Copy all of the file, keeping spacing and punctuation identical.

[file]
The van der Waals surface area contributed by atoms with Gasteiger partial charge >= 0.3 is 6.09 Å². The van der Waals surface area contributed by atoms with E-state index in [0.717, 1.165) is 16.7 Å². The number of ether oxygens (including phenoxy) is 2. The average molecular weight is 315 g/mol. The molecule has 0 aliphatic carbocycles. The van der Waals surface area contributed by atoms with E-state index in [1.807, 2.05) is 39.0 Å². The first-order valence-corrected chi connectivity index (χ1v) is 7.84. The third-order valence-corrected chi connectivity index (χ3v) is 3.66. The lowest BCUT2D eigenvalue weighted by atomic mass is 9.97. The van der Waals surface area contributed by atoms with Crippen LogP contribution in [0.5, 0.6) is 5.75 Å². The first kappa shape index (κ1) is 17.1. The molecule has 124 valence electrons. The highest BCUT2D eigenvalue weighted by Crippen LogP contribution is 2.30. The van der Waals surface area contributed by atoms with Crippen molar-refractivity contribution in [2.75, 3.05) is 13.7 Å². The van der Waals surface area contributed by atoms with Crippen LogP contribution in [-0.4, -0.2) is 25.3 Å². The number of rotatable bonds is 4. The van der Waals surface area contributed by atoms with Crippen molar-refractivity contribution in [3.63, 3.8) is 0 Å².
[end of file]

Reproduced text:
The van der Waals surface area contributed by atoms with Gasteiger partial charge >= 0.3 is 6.09 Å². The van der Waals surface area contributed by atoms with E-state index in [0.717, 1.165) is 16.7 Å². The number of ether oxygens (including phenoxy) is 2. The average molecular weight is 315 g/mol. The molecule has 0 aliphatic carbocycles. The van der Waals surface area contributed by atoms with E-state index in [1.807, 2.05) is 39.0 Å². The first-order valence-corrected chi connectivity index (χ1v) is 7.84. The third-order valence-corrected chi connectivity index (χ3v) is 3.66. The lowest BCUT2D eigenvalue weighted by atomic mass is 9.97. The van der Waals surface area contributed by atoms with Crippen LogP contribution in [0.5, 0.6) is 5.75 Å². The first kappa shape index (κ1) is 17.1. The molecule has 124 valence electrons. The highest BCUT2D eigenvalue weighted by Crippen LogP contribution is 2.30. The van der Waals surface area contributed by atoms with Crippen molar-refractivity contribution in [2.75, 3.05) is 13.7 Å². The van der Waals surface area contributed by atoms with Crippen LogP contribution in [-0.4, -0.2) is 25.3 Å². The number of rotatable bonds is 4. The van der Waals surface area contributed by atoms with Crippen molar-refractivity contribution in [3.63, 3.8) is 0 Å².